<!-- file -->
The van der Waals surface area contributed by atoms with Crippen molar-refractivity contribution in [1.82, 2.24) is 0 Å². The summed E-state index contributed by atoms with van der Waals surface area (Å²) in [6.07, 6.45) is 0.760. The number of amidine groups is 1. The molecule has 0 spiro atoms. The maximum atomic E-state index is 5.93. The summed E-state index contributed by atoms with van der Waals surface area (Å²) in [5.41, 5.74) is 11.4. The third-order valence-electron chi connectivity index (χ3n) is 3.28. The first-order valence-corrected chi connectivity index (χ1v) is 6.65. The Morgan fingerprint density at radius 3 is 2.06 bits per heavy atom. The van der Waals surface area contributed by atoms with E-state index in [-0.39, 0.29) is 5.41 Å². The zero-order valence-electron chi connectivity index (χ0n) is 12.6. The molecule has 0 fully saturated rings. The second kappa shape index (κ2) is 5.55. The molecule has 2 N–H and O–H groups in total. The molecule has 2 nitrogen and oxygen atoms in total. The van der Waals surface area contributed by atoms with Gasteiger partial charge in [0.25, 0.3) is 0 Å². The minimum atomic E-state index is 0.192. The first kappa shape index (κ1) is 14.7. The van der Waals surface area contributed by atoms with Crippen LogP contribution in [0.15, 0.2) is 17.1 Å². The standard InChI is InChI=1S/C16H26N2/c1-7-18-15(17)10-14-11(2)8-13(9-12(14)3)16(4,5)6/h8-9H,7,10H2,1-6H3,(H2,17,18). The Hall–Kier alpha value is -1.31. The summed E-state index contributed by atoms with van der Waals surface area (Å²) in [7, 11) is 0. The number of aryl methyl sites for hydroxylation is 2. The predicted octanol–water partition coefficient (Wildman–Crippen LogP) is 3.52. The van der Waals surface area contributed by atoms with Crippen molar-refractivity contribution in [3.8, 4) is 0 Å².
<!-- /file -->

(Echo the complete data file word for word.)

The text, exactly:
The van der Waals surface area contributed by atoms with Crippen molar-refractivity contribution in [1.82, 2.24) is 0 Å². The summed E-state index contributed by atoms with van der Waals surface area (Å²) in [6.07, 6.45) is 0.760. The number of amidine groups is 1. The molecule has 0 spiro atoms. The maximum atomic E-state index is 5.93. The summed E-state index contributed by atoms with van der Waals surface area (Å²) in [5.41, 5.74) is 11.4. The third-order valence-electron chi connectivity index (χ3n) is 3.28. The first-order valence-corrected chi connectivity index (χ1v) is 6.65. The Morgan fingerprint density at radius 3 is 2.06 bits per heavy atom. The van der Waals surface area contributed by atoms with E-state index in [-0.39, 0.29) is 5.41 Å². The zero-order valence-electron chi connectivity index (χ0n) is 12.6. The molecule has 0 fully saturated rings. The second kappa shape index (κ2) is 5.55. The molecule has 2 N–H and O–H groups in total. The molecule has 2 nitrogen and oxygen atoms in total. The van der Waals surface area contributed by atoms with Gasteiger partial charge in [0.25, 0.3) is 0 Å². The minimum atomic E-state index is 0.192. The first kappa shape index (κ1) is 14.7. The van der Waals surface area contributed by atoms with Crippen LogP contribution in [0.15, 0.2) is 17.1 Å². The standard InChI is InChI=1S/C16H26N2/c1-7-18-15(17)10-14-11(2)8-13(9-12(14)3)16(4,5)6/h8-9H,7,10H2,1-6H3,(H2,17,18). The Hall–Kier alpha value is -1.31. The summed E-state index contributed by atoms with van der Waals surface area (Å²) in [7, 11) is 0. The number of aryl methyl sites for hydroxylation is 2. The predicted octanol–water partition coefficient (Wildman–Crippen LogP) is 3.52. The van der Waals surface area contributed by atoms with Crippen molar-refractivity contribution in [3.8, 4) is 0 Å².